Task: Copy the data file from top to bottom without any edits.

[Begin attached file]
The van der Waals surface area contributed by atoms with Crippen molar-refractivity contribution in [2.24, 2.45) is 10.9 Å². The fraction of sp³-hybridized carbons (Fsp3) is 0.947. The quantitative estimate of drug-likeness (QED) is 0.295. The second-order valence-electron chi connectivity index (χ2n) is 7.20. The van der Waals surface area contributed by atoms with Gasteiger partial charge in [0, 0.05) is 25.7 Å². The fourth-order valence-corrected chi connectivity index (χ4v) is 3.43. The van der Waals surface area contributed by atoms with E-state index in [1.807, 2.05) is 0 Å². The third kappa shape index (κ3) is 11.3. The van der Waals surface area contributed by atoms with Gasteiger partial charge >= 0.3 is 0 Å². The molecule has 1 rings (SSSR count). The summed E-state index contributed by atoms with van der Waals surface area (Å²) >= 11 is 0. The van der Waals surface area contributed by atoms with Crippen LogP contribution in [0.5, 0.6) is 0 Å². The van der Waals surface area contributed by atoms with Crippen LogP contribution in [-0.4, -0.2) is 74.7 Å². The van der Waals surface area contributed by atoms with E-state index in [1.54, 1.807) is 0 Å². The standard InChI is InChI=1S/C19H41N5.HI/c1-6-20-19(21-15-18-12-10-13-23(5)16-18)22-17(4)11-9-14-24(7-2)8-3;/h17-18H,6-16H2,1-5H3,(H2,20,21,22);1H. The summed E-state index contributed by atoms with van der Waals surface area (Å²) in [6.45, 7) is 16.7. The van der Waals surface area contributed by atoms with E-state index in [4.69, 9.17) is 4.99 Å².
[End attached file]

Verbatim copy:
The van der Waals surface area contributed by atoms with Crippen molar-refractivity contribution in [2.24, 2.45) is 10.9 Å². The fraction of sp³-hybridized carbons (Fsp3) is 0.947. The quantitative estimate of drug-likeness (QED) is 0.295. The second-order valence-electron chi connectivity index (χ2n) is 7.20. The van der Waals surface area contributed by atoms with Gasteiger partial charge in [0, 0.05) is 25.7 Å². The fourth-order valence-corrected chi connectivity index (χ4v) is 3.43. The van der Waals surface area contributed by atoms with E-state index in [1.807, 2.05) is 0 Å². The third kappa shape index (κ3) is 11.3. The van der Waals surface area contributed by atoms with Gasteiger partial charge >= 0.3 is 0 Å². The molecule has 1 rings (SSSR count). The summed E-state index contributed by atoms with van der Waals surface area (Å²) >= 11 is 0. The van der Waals surface area contributed by atoms with Crippen LogP contribution in [0.5, 0.6) is 0 Å². The van der Waals surface area contributed by atoms with Crippen LogP contribution in [-0.4, -0.2) is 74.7 Å². The van der Waals surface area contributed by atoms with E-state index in [1.54, 1.807) is 0 Å². The standard InChI is InChI=1S/C19H41N5.HI/c1-6-20-19(21-15-18-12-10-13-23(5)16-18)22-17(4)11-9-14-24(7-2)8-3;/h17-18H,6-16H2,1-5H3,(H2,20,21,22);1H. The summed E-state index contributed by atoms with van der Waals surface area (Å²) in [6.45, 7) is 16.7. The van der Waals surface area contributed by atoms with E-state index in [4.69, 9.17) is 4.99 Å².